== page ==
Alkylating agent chemotherapy has been reported to increase overall risk of second malignant neoplasms (14) and also of specific radiation-related cancers including leukemia (18–19), bone sarcomas (20–23), lung cancer (24), bladder cancer (25), and stomach cancer (26). A reduced risk for radiation-related breast cancer was observed, likely due to suppression of ovarian hormone production by alkylating agents (27). Our study provides new evidence that, at lower radiation doses, there is an association between exposure to alkylating agents and subsequent thyroid cancer risk, plus an indication of increasing risk with higher doses of alkylating agents.
Strengths of this study include the large cohort size and long-term follow-up, substantial numbers of thyroid cancer cases, pathologic confirmation of reported cancers, chemotherapy and radiotherapy information on all members of the cohort, and individual radiation dosimetry. However, when interpreting the results of this study, especially for chemotherapy risk, certain limitations should be considered. Due to the strong correlation between type of treatment and type of first cancer, it can be difficult to distinguish an effect of a particular aspect of treatment from an effect of the first cancer. The inclusion of an adjustment variable does not always mitigate this effect. This is perhaps most relevant for procarbazine, an agent predominantly used to treat HL and CNS cancers in children (see supplementary table 1). When HL patients were removed from the analysis, the procarbazine effect remained of borderline significance, but the effect was not apparent when the CNS cancer patients were excluded. The small number of cases requires cautious interpretation, but it appeared that the procarbazine association was most influenced by patients treated for CNS cancers. Interestingly, procarbazine has recently been implicated in the etiology of second primary cancers of the lung (24) and stomach (26). As described in our previous report (9), other limitations are: a) the reliance on self-reported occurrence of subsequent neoplasm; b) some uncertainty in radiation doses to the thyroid gland because only typical blocking procedures of the gland were incorporated in the dosimetry and, c) the possibility of targeted clinical surveillance for Hodgkin lymphoma patients due to the high radiation dose these patients usually received. However, we did not observe a significant difference in tumor size between Hodgkin lymphoma patients and others type of first cancer. This suggests that if these patients were under a greater clinical surveillance it was uniform across type of first cancer. The possibility of different levels of surveillance among the participating institutions was not evaluated.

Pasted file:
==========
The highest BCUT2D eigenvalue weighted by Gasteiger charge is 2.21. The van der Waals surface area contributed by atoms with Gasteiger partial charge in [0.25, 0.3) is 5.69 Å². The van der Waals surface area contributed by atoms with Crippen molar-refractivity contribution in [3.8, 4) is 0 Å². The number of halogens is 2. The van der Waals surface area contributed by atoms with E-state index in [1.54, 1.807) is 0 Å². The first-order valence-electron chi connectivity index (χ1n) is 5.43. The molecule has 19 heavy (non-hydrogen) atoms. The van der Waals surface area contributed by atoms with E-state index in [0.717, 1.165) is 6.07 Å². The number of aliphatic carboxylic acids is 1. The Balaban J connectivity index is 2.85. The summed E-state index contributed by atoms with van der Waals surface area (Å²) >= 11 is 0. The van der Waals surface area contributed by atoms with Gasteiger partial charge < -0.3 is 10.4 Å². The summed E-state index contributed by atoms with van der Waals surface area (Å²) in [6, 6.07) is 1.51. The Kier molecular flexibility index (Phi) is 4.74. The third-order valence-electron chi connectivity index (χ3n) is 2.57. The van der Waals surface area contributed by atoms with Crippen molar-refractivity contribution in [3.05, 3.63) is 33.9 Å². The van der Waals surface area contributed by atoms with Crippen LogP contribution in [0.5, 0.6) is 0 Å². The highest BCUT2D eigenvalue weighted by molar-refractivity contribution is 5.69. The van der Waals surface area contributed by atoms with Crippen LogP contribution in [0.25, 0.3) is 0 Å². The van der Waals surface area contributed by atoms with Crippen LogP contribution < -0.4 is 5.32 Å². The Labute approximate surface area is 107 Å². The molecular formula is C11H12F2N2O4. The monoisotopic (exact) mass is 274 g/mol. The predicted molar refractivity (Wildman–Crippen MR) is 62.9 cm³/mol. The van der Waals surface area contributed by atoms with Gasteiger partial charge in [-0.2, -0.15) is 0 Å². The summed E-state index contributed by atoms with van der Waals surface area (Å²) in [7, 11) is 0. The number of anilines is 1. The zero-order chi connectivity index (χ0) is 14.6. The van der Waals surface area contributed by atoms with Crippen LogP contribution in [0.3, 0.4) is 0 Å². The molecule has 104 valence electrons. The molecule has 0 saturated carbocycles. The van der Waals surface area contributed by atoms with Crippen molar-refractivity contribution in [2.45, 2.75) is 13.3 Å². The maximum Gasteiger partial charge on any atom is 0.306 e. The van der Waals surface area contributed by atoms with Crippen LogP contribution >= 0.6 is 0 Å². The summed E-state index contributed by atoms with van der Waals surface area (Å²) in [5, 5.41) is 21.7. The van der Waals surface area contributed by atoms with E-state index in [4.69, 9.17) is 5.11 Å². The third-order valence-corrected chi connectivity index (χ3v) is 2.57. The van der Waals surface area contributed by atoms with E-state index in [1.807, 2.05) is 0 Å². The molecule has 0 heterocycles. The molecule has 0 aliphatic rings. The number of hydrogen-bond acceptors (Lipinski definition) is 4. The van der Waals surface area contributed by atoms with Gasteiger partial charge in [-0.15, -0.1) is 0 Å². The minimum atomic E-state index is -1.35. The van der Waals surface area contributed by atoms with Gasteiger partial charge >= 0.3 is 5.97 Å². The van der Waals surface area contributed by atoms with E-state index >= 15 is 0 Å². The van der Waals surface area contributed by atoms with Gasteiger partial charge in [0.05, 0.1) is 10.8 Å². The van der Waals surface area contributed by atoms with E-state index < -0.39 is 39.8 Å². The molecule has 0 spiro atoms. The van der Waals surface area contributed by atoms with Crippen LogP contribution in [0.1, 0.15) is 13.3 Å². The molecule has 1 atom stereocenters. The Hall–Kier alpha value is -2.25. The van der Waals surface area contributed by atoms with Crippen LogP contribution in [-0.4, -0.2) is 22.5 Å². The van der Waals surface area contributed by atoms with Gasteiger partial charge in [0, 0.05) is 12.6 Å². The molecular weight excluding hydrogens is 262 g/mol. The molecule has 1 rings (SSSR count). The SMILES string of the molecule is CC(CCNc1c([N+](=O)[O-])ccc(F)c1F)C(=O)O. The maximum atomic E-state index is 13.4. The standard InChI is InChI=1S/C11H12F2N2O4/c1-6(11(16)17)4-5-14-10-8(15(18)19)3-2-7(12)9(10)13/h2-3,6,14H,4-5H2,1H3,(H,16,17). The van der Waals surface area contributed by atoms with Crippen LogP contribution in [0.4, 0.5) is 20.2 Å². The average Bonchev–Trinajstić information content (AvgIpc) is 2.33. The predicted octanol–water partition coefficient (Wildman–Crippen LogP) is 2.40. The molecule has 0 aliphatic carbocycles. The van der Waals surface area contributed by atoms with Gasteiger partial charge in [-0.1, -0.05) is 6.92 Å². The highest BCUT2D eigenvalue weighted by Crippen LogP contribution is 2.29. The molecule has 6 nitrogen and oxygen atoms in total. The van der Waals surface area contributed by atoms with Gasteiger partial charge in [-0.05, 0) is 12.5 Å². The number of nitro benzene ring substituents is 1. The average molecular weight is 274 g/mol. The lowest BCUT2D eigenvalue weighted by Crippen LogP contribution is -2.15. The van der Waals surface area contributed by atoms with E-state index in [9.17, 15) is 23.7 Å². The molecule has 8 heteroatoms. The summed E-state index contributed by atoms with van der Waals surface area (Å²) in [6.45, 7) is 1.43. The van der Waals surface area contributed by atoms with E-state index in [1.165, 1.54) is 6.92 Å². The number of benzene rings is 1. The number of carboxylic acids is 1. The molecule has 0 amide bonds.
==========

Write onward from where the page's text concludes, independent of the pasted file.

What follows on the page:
In summary, results from this large cohort study suggest that alkylating agents play a role in the overall risk of secondary thyroid cancer after treatment for childhood cancer, although the effect is small relative to that associated with radiation. The effect of chemotherapy was observed exclusively among those exposed to less than 20 Gy of thyroid radiation, likely due to cell-killing at higher radiation doses. Our study adds to a small but growing evidence base for chemotherapy agent-specific increased risks of thyroid cancer, which to date, were mainly thought to be related to prior radiotherapy.
We thank the participants and the investigators of the CCSS study and members of the coordinating centers and Mr. John Whitton for database assistance. We greatly appreciate Drs. Jay Lubin, Elaine Ron (in memoriam), Dale Preston, and Ethel Gilbert for their advice in the statistical modeling and helpful comments on the manuscript.
Financial support: Grant support: This work was supported by the Department of Health and Human Services (grant number 5U01-CA-55727) to LLR. Additional support was provided by the American Lebanese-Syrian Associated Charities (ALSAC), the Lance Armstrong Foundation (Grant number 147149) and the Intramural Research Program of the National Cancer Institute, National Institutes of Health.
Conflict of interest: The author(s) indicated no potential conflicts of interest